Re: Re Email abuse
From: Elizabeth Magill (
Date: Fri, 15 Jan 2021 08:35:07 -0800 (PST)
The only way I know to affect other people's behavior is to tell them
directly why it was bothersome and ask them to stop it.

That doesn't guarantee that it will stop, but I guarantee it won't
stop if you *don't* do that.

I'd love it if each time someone saw an email that annoyed them they
would (off the list!!!--just to the person) send a note to that person
telling them what was annoying about it and why, and what you wish
they'd do instead.

If people who sent emails that bother many people got 8 responses
explaining why it was bothersome that would help. I was in community
for more than 10 years before someone told me that the way I use all
caps to emphasize things sounds like yelling (and matched how loudly I
talk when I'm passionate, which people also hear as yelling.)
One person showed how to use *astericks* for emphasis instead.

It is possible the end result will just be that you discover that one
or two people can't/won't adjust their behavior, but at least everyone
will feel better for having spoken up for themselves. Eventually you
will just roll your eyes when they get started.

I've asked our geeks team to make it so our email server slows down
anytime there are three messages from the same person within 10
minutes and they just laugh and say "wouldn't that be nice".

When we have email explosions on our list they usually last about 45
minutes, then someone says tone it down, and then there is nothing. If
someone cares about the topic it may come up again a week or so later,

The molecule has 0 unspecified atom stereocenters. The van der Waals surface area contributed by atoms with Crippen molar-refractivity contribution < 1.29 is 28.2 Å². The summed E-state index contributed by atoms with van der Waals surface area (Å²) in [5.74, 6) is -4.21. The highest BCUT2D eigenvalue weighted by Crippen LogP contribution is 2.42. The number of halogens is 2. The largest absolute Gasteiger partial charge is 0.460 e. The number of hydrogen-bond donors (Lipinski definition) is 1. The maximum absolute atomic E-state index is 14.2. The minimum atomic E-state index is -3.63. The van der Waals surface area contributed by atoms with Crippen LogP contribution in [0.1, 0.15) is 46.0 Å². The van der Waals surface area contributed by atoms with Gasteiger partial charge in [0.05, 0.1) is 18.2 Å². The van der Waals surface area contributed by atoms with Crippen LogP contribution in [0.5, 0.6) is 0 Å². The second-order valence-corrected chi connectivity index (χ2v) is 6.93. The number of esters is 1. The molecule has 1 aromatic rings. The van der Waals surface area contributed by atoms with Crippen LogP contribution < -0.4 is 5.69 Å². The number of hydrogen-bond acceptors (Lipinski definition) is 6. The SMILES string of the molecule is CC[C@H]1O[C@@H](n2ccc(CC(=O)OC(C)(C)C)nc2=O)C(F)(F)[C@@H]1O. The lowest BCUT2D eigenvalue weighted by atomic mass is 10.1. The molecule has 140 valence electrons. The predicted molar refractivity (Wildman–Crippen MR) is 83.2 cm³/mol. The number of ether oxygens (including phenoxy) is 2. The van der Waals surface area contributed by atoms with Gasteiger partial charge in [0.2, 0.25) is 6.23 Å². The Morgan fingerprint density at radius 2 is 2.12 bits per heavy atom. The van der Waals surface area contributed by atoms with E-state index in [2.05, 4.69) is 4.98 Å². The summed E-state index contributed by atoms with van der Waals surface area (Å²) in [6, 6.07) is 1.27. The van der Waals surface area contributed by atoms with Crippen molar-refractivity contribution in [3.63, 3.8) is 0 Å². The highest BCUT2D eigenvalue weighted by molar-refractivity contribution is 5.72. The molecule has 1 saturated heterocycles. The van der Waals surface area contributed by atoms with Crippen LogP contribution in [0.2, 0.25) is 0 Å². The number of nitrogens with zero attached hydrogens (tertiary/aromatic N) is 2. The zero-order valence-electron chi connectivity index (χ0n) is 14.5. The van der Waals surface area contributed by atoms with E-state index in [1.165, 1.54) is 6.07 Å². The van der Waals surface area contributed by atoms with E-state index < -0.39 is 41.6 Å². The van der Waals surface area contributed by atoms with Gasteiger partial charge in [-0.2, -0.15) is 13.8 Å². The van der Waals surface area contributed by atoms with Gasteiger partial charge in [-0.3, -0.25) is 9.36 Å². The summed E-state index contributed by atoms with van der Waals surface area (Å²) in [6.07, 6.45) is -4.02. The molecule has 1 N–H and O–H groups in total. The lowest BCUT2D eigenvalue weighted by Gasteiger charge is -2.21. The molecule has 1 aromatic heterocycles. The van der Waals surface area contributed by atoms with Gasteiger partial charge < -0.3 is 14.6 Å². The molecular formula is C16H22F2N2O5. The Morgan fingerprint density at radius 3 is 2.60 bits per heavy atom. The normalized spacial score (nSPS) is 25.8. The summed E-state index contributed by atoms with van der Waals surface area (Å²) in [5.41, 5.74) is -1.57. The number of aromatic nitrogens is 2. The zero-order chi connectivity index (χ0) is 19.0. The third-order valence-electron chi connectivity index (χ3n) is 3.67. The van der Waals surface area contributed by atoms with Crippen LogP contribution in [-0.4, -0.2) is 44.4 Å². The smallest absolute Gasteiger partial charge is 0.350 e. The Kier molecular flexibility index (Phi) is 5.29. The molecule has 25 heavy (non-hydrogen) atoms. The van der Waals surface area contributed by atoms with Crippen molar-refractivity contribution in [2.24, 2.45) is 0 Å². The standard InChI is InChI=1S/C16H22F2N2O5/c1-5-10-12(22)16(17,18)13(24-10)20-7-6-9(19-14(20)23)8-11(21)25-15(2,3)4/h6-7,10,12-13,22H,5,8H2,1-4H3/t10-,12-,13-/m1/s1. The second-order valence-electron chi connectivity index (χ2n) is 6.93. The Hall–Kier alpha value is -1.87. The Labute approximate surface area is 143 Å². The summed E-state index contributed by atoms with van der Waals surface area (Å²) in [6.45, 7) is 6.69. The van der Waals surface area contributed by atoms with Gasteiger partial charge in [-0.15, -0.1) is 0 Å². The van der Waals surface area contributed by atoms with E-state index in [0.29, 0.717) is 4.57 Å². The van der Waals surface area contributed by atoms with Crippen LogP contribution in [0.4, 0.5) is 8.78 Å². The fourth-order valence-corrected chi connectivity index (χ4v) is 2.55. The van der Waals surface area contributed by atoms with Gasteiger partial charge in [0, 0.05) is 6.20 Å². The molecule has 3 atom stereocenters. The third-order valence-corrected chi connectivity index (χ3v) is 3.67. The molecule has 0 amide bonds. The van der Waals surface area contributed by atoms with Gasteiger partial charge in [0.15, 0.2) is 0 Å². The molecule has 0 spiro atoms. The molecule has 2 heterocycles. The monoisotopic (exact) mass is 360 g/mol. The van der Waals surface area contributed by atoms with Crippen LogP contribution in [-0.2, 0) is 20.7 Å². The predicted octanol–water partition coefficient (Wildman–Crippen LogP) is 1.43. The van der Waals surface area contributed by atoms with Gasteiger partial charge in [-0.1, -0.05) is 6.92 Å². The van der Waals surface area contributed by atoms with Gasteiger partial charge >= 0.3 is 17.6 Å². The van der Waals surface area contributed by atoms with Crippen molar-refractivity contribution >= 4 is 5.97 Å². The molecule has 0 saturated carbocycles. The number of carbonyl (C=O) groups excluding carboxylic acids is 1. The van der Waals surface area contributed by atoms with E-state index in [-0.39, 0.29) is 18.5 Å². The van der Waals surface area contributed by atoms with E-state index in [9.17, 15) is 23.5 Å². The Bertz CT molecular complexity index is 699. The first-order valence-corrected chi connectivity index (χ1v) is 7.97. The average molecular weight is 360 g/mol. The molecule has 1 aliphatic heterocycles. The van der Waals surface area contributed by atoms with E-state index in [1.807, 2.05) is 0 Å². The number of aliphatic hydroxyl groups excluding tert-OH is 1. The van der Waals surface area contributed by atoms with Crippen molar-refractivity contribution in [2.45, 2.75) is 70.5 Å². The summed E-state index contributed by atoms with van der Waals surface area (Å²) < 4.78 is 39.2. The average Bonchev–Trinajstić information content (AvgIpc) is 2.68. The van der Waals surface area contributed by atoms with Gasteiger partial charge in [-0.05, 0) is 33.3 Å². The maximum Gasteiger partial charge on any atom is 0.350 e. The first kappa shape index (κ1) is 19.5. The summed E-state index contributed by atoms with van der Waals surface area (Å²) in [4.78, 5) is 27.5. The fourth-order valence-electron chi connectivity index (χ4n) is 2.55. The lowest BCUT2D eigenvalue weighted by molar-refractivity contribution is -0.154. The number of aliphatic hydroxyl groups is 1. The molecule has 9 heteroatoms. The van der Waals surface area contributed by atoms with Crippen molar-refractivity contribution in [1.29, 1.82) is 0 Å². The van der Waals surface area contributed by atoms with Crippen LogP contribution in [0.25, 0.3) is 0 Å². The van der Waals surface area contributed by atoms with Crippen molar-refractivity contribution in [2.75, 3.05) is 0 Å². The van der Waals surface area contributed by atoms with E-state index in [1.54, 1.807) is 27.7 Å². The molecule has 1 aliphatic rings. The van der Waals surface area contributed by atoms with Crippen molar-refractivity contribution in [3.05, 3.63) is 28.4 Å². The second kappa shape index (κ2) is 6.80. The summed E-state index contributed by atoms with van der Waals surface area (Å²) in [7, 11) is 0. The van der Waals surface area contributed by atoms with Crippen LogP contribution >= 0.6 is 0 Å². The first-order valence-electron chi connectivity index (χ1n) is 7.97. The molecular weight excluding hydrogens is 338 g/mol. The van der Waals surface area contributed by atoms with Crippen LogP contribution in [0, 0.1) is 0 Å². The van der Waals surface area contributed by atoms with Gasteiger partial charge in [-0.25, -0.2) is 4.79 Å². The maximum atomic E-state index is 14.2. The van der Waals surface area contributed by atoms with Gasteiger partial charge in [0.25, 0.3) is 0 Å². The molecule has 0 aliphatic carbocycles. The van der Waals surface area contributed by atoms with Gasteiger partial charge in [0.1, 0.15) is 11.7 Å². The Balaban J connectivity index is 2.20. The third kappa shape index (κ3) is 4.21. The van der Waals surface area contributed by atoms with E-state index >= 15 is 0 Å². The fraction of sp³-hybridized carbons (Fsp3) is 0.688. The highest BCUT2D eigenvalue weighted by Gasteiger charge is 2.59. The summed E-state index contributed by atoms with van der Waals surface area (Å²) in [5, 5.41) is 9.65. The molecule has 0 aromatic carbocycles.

often with a better starting email.

Mosaic Commons, Berlin, MA

On Fri, Jan 15, 2021 at 11:02 AM CJ Q <homeschoolvideo [at]> wrote:
> I think about this a lot.  The solution I've heard was to have mediators
> but that seems like censorship to me.  The better solution is to encourage
> neighbors to go talk to the other neighbor.
> We have email for official type business like announcing meetings and when
> the Internet is down. Slack has all sorts of messages and where things get
> hairy.  It is also easy to delete a message there.
> I posted in the spring asking all the parents how to deal with a situation.
> No problem.  But this fall someone else posted something similar. This time
> many feelings were hurt but it lead to an all group meeting where a lot of
> solutions were discussed. I thought it ended up being a positive. However,
> others then suggested one person erase messages that could be problematic
> and encourage them to talk to each other. It sounds great, but what
> discussions will be missed? What important information will be missed?
> Some things would have been nice to know as a whole group instead of only
> certain people knowing it had happened. For example, I wish I knew one dog
> snipped a child on a scooter. Then we would have known that dog does that
> (and later I found out scooters seem to trigger lots of dogs). Instead, I
> had no idea and then the dog bit my child.  These are just my thoughts and
> don't represent anybody else.
> Thanks,
> Carol
> _________________________________________________________________
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(The Rev. Dr.) Elizabeth Mae Magill
Pastor, Ashburnham Community Church
Minister to the Affiliates, Ecclesia Ministries
  • Re Email abuse CJ Q, January 15 2021
    • Re: Re Email abuse Elizabeth Magill, January 15 2021

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